The Revised ALS Functional Rating Scale (ALSFRS-R) and Edinburgh Cognitive and Behavioural Screen (ECAS) were administered to measure the physical and cognitive functioning of people with ALS. Standardised validated assessments were used on people with ALS and their care partners to quantitatively assess the impact of respite care on a range of psychological measures including levels of anxiety, depression, quality of life, and care partner burden. All quantitative assessments and measures administered to participants are listed in Table 1.
A total of 113 interviews over the two time points were conducted with people with ALS and their care partners. Eleven interviews were excluded from the analysis due to failure of audio recording, giving a total of 102 interviews for analysis. Our analysis was structured on a thematic analysis framework as proposed by Braun and Clarke . Thematic analysis is a widely used approach that identifies patterns or themes within qualitative data . In this study, we used thematic analysis to recognize, analyse, and report on frequent themes of the caregiving and respite care experience for people with ALS and their care partners. Following the framework, audio recordings of the interviews were first transcribed verbatim, and the first independent coder (JMW) familiarised themselves with the data. From this, a preliminary coding guide was developed by the first coder (JMW) based on 10% of the interviews (n = 10). The coding guide consisted of codes organized into a hierarchy of themes and subthemes. For each code, a definition was developed to assist with consistent coding. A second independent coder (MTT) applied the preliminary coding guide to the same set of interview transcripts to ensure reliability. Any discrepancies or disagreements were discussed and resolved through consensus by members of the research team (JMW, MTT and JMR). The coding guide was further refined through an iterative process to ensure all relevant themes and subthemes were captured. After an inter-rater reliability of at least 80% was achieved between the two coders (JMW and MTT), the remaining sample was split and independently coded by the two coders (JMW and MTT) using the final coding guide. The qualitative research software programme MAXQDA (VERBI GmbH, Berlin, Germany) was used to support the coding and qualitative analysis of the sample.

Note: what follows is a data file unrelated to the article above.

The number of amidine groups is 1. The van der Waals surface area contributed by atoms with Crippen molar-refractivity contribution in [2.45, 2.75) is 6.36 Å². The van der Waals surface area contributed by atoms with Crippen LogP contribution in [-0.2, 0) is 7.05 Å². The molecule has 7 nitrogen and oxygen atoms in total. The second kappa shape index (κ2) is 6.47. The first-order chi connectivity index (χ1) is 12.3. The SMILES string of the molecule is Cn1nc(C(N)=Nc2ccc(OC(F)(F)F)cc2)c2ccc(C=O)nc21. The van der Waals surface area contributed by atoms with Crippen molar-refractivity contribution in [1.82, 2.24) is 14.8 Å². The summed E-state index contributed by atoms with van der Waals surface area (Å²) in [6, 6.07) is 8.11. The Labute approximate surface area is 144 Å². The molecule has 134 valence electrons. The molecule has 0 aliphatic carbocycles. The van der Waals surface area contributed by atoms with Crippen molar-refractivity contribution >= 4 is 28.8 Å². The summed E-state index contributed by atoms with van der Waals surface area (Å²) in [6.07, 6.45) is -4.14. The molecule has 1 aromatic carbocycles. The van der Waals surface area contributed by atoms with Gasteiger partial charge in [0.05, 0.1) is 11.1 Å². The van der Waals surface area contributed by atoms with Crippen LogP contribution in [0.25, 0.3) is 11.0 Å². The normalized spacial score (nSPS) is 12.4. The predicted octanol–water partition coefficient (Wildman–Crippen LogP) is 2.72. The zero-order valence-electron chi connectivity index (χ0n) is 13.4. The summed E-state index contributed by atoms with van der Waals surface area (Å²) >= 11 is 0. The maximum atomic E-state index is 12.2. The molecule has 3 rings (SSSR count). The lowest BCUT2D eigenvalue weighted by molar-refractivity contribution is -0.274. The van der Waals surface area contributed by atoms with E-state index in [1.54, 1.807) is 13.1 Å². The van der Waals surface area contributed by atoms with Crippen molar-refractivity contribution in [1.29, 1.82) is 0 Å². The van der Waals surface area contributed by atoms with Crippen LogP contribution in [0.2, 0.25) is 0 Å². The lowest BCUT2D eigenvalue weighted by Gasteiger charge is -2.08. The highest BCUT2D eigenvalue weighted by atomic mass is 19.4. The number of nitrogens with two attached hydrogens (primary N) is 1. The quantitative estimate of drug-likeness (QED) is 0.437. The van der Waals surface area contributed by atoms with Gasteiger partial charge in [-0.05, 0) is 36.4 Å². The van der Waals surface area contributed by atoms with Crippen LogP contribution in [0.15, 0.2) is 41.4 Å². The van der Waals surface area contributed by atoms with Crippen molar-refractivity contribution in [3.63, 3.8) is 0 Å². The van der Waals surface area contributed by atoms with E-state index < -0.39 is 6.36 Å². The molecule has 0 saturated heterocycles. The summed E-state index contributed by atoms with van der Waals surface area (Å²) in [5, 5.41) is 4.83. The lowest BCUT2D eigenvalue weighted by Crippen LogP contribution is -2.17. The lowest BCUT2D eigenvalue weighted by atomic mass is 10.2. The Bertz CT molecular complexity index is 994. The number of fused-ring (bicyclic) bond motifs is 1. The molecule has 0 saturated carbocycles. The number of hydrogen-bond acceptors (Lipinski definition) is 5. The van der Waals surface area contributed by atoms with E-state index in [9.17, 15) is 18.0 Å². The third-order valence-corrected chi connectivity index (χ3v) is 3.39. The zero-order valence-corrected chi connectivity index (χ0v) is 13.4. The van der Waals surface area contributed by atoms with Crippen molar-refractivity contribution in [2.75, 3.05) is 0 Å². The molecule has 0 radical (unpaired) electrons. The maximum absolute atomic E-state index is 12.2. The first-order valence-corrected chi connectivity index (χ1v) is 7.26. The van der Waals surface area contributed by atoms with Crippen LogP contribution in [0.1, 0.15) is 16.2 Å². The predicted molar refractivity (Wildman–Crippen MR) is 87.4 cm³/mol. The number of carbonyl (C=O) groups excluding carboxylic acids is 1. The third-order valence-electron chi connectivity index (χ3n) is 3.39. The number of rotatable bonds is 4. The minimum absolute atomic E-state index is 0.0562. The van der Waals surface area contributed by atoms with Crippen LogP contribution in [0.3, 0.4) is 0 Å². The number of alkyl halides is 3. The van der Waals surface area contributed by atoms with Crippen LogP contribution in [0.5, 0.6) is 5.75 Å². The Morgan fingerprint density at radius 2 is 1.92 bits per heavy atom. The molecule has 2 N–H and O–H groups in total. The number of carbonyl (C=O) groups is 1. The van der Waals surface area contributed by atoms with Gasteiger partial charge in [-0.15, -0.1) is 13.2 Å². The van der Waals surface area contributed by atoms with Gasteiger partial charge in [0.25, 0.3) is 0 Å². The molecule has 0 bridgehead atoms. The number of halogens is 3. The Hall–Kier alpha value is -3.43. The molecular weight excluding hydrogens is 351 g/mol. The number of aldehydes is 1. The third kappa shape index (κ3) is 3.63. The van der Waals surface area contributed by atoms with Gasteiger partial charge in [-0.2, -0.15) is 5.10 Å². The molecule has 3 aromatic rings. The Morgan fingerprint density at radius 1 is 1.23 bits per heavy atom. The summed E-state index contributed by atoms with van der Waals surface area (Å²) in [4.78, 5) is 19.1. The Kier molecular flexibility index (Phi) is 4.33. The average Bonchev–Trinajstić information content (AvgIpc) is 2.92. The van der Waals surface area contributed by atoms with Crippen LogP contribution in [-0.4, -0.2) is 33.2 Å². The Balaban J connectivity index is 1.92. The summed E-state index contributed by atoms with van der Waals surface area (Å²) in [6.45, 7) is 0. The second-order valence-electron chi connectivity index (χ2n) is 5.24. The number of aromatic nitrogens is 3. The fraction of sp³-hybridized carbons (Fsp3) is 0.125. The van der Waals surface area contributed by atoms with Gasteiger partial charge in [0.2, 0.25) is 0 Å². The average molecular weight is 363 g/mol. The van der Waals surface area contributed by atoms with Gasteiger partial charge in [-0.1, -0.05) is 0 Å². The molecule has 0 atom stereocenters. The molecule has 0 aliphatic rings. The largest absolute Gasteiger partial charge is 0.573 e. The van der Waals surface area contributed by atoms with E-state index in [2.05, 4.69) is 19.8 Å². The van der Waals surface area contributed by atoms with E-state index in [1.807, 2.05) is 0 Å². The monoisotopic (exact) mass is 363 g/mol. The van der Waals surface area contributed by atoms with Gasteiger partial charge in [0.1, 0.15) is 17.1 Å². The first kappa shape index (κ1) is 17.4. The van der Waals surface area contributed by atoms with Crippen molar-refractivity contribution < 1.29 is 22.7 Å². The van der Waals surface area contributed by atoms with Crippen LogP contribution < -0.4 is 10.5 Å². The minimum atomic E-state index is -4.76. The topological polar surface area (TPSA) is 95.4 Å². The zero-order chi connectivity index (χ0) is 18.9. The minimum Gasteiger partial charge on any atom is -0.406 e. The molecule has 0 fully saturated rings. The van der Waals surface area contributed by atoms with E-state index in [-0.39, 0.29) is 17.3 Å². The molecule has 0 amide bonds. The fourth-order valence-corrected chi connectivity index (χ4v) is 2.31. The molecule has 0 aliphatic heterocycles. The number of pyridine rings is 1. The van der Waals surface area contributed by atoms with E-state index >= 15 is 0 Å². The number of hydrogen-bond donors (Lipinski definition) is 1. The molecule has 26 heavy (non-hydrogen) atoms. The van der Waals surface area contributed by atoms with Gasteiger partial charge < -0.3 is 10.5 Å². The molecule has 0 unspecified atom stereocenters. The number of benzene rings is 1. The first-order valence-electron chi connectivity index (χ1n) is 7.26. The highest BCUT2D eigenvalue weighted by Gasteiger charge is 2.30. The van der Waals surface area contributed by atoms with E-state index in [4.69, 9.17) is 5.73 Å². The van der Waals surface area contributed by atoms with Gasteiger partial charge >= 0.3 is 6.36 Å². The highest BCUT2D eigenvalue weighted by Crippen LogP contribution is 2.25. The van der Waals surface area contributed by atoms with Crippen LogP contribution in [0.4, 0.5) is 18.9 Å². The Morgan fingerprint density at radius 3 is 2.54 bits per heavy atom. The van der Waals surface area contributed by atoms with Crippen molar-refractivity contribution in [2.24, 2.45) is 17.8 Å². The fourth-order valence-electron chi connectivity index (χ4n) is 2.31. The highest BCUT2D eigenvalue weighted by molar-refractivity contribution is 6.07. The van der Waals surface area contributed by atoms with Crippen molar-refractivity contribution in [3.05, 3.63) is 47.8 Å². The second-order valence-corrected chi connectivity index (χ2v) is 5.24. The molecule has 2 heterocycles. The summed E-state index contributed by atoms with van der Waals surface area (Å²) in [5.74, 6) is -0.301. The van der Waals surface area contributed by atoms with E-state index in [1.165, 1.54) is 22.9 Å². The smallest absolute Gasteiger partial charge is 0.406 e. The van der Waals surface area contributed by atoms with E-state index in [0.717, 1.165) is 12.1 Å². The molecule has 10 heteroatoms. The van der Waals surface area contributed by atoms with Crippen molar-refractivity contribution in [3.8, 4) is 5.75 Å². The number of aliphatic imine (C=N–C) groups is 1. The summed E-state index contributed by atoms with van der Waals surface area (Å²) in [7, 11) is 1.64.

Descriptive statistical analyses were performed using Microsoft Excel to summarise participant characteristics and quantitative measures.
Characteristics of people with ALS and their care partners are summarised in Table 2. At baseline, the mean age of people with ALS was 66 years (SD 9.3) and the majority identified as male (22/31, 71%) and white (24/31, 77%). On a scale of 0 (“worst”) to 48 (“best”), the mean score of physical functioning of daily activities (ALSFRS-R) was 31, a value associated with a 70 to 80% probability of nine-month survival . On measures of cognitive and behavioural functioning, 45% (n = 14) of people with ALS showed abnormal performance (ECAS) with scores below abnormality cut-offs . People with ALS showed 32% attrition between the first and second assessments. This was largely attributed to the death of people with ALS before the second assessment or choosing not to continue due to increased burden of research participation.
At baseline, the mean age of care partners was 64 years (SD 10.2) and the mean number of hours of care provided per week was 65.3 h. There was 13% attrition for care partners which was due to the death of their partner with ALS and their decision to withdraw from the study.
Qualitative thematic analysis
Two main themes and constituent subthemes (Fig. 1) emerged from the analysis of the qualitative interviews. Findings are illustrated by verbatim quotes from the narratives and is denoted by participant ID (P, person with ALS; C, care partner), group (CG, control group; IG, intervention group) and interview time point (T1, baseline; T2, after 6 months). The data is represented as follows: the number of documents with the code (n) over the total number of relevant documents, percentage (%).
Theme 1: ALS caregiving experience
All interviews with people with ALS and care partners at baseline and after a six-month period (n = 102) revealed insights about the ALS caregiving experience. Two subthemes were highlighted: challenges for the care partner and challenges for the patient-care partner relationship.
Challenges for the care partner